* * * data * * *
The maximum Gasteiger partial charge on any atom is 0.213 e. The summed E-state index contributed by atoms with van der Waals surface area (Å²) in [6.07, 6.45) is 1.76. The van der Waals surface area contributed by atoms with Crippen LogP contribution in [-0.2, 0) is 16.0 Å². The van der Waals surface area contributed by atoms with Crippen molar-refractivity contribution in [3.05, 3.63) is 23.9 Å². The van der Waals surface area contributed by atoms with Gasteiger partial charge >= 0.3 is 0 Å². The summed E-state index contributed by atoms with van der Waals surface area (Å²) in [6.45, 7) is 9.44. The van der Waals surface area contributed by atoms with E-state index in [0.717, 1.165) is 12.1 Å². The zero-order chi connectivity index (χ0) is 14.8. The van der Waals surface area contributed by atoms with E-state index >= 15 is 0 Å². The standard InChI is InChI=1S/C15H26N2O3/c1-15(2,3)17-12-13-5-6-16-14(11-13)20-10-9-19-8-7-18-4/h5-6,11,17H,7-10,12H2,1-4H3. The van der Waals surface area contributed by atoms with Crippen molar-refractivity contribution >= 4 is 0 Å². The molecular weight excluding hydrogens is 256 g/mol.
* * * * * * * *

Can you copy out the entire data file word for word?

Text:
The maximum Gasteiger partial charge on any atom is 0.213 e. The summed E-state index contributed by atoms with van der Waals surface area (Å²) in [6.07, 6.45) is 1.76. The van der Waals surface area contributed by atoms with Crippen LogP contribution in [-0.2, 0) is 16.0 Å². The van der Waals surface area contributed by atoms with Crippen molar-refractivity contribution in [3.05, 3.63) is 23.9 Å². The van der Waals surface area contributed by atoms with Gasteiger partial charge >= 0.3 is 0 Å². The summed E-state index contributed by atoms with van der Waals surface area (Å²) in [6.45, 7) is 9.44. The van der Waals surface area contributed by atoms with E-state index in [0.717, 1.165) is 12.1 Å². The zero-order chi connectivity index (χ0) is 14.8. The van der Waals surface area contributed by atoms with E-state index >= 15 is 0 Å². The standard InChI is InChI=1S/C15H26N2O3/c1-15(2,3)17-12-13-5-6-16-14(11-13)20-10-9-19-8-7-18-4/h5-6,11,17H,7-10,12H2,1-4H3. The van der Waals surface area contributed by atoms with Crippen molar-refractivity contribution >= 4 is 0 Å². The molecular weight excluding hydrogens is 256 g/mol.